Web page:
In my experience, articulating high-level requirements before you consider the technology is essential. If you don’t have internal capability, selecting a dependable business partner to assist end to end is a viable method to achieve your goals.
Bespoke software is higher risk, and expensive to develop and maintain. Even with a very mature software development environment (if you have one) the business case for COTS is strong. Also note that if you don’t have the internal capability to maintain the system, there are as-a-service offerings out there (including software and infrastructure) which can provide a secure, business outcome, without you having to be technical experts.
HP Enterprise Services, Analytics and Data Management
I agree with Stuart, very succinctly put! As I am with Access Sciences, I would add that Modus™ might be a solution for you to examine in addition to HP.
Retention schedules are the foundational component of a sound records and information management program and drive the process of determining the life of a record in each stage of the information life cycle. A retention schedule should take into consideration not only the practical business life of records but also federal and state regulatory requirements.
When looking for the solution that is right for you, you might want to look for a retention schedule product that is not just a database to be used for time-consuming and costly research by your staff, but rather ready-to-deploy, that already has thousands and thousands of statutes and regulations relevant to your industry, already loaded in the system.
As the foundational component of a sound records and information management program, a well-designed records retention schedule will:
Reduce costs associated with data retention
Enable recordkeeping compliance with regulatory requirements
Access Sciences Corporation
Mary I used to own a records storage and imaging service bureau. We both used and resold Digitech’s ImageSilo. It manages documents better than any system I know of and it works excellent with retention. Setting up the policies are super easy. Let me know if you need names and numbers.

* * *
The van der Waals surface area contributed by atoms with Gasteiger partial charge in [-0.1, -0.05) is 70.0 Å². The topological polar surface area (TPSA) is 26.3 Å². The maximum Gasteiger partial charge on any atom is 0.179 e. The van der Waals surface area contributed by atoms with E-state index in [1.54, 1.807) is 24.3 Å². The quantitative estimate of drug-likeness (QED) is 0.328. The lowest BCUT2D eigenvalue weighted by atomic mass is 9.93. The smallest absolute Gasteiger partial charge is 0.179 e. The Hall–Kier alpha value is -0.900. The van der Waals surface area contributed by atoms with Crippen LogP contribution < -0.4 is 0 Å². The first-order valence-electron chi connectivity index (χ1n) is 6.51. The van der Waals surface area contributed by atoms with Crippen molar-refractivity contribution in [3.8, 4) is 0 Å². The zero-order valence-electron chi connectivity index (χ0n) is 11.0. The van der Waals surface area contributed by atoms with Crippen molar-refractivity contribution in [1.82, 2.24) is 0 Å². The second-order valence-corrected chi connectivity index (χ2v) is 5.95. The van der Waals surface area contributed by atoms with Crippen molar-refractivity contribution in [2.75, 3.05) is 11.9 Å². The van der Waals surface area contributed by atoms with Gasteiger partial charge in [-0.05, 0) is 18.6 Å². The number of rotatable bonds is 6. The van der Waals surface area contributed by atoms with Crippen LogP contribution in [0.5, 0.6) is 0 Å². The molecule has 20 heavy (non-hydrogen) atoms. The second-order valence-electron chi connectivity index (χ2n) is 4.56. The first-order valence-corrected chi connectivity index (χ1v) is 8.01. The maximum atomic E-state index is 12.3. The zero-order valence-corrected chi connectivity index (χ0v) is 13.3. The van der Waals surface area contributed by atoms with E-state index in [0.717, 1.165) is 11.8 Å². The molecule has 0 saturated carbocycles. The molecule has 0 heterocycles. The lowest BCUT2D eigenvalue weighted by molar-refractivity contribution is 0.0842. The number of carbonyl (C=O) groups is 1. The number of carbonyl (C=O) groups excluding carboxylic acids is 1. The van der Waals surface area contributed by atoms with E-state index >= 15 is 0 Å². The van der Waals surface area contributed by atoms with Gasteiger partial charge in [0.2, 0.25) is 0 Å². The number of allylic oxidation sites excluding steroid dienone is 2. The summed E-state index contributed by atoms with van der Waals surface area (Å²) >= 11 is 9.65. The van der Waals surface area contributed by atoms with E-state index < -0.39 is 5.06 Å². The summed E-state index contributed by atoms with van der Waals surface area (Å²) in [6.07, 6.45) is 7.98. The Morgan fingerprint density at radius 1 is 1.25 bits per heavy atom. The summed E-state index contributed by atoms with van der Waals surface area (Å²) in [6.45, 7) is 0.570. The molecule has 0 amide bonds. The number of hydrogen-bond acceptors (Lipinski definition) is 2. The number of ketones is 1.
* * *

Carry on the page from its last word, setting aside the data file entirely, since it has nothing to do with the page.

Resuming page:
Ron Bush Consulting,
Your question is too simple. Selecting a software solution is the easy part. To manage electronic records you need to be able to manage unstructured content (e.g. documents and images), the metadata about the record, retention, disposition and legal holds. You also need the system to manage the records so they remain authentic over time and for those records with long term value (retention over 10 years) and archival records, the ability to preserve the records over time as software and hardware become obsolete.
I will not address structured data records as they generally remain in the system which they are created for their lifecycle (e.g. SAP, PeopleSoft, etc.). I also assume you have approved records classification and retention schedules that are simple enough to manage electronic records – most schemas designed for paper records are overly complex.
I can tell you that just defining the metadata requirements for asset records took business SMEs, technical people, and the records experts working in partnership over 6 months in lapsed time. That that was just so that we could improve the SharePoint based collaboration tool being used by the business (IT developed the SharePoint based collaborate tool without a full understanding the records retention issues) so that records could be declared into our enterprise content management system (FileNet) in a manner that the actual records management process is invisible to business user.
Building a custom solution to actually manage the lifecycle of electronic records over time would require a huge amount of business and technology expertise – not something I could image trying to do. The other challenge is the volume and variety of electronic records that must be managed (documents, photos, web content, email, etc.) and the ability of the solution to meet the needs.
I recommend you start with some professional help to define your problem including documenting your business functional requirements and non-functional requirements. Then start asking the questions about what the right technical solution.